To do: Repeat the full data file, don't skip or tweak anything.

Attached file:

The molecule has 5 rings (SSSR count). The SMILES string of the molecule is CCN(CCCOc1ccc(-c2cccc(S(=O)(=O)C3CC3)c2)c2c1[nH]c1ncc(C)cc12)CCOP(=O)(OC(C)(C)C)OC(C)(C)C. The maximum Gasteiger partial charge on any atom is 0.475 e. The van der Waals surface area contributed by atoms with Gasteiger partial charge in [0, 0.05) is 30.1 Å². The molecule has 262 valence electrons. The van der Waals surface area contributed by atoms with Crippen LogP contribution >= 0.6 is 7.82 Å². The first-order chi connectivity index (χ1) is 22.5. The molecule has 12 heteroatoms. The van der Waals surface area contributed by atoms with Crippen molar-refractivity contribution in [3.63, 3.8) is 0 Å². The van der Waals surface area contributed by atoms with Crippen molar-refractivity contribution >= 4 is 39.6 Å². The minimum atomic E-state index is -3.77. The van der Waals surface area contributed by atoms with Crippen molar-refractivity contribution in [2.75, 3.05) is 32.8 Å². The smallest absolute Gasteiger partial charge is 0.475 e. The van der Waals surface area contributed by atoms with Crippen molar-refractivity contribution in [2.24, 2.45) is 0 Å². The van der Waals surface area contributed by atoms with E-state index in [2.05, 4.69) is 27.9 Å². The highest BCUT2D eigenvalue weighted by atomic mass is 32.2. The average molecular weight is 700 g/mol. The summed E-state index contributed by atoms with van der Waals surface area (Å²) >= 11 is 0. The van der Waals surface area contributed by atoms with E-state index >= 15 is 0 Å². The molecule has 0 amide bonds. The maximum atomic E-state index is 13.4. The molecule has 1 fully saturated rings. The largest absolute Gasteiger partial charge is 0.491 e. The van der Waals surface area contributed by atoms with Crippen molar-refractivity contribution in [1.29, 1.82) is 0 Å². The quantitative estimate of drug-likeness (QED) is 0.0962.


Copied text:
The molecule has 5 rings (SSSR count). The SMILES string of the molecule is CCN(CCCOc1ccc(-c2cccc(S(=O)(=O)C3CC3)c2)c2c1[nH]c1ncc(C)cc12)CCOP(=O)(OC(C)(C)C)OC(C)(C)C. The maximum Gasteiger partial charge on any atom is 0.475 e. The van der Waals surface area contributed by atoms with Gasteiger partial charge in [0, 0.05) is 30.1 Å². The molecule has 262 valence electrons. The van der Waals surface area contributed by atoms with Crippen LogP contribution >= 0.6 is 7.82 Å². The first-order chi connectivity index (χ1) is 22.5. The molecule has 12 heteroatoms. The van der Waals surface area contributed by atoms with Crippen molar-refractivity contribution in [3.63, 3.8) is 0 Å². The van der Waals surface area contributed by atoms with Crippen molar-refractivity contribution >= 4 is 39.6 Å². The minimum atomic E-state index is -3.77. The van der Waals surface area contributed by atoms with Crippen molar-refractivity contribution in [2.75, 3.05) is 32.8 Å². The smallest absolute Gasteiger partial charge is 0.475 e. The van der Waals surface area contributed by atoms with Crippen molar-refractivity contribution in [2.24, 2.45) is 0 Å². The van der Waals surface area contributed by atoms with E-state index in [2.05, 4.69) is 27.9 Å². The highest BCUT2D eigenvalue weighted by atomic mass is 32.2. The average molecular weight is 700 g/mol. The summed E-state index contributed by atoms with van der Waals surface area (Å²) >= 11 is 0. The van der Waals surface area contributed by atoms with E-state index >= 15 is 0 Å². The molecule has 0 amide bonds. The maximum atomic E-state index is 13.4. The molecule has 1 fully saturated rings. The largest absolute Gasteiger partial charge is 0.491 e. The van der Waals surface area contributed by atoms with Crippen molar-refractivity contribution in [1.29, 1.82) is 0 Å². The quantitative estimate of drug-likeness (QED) is 0.0962.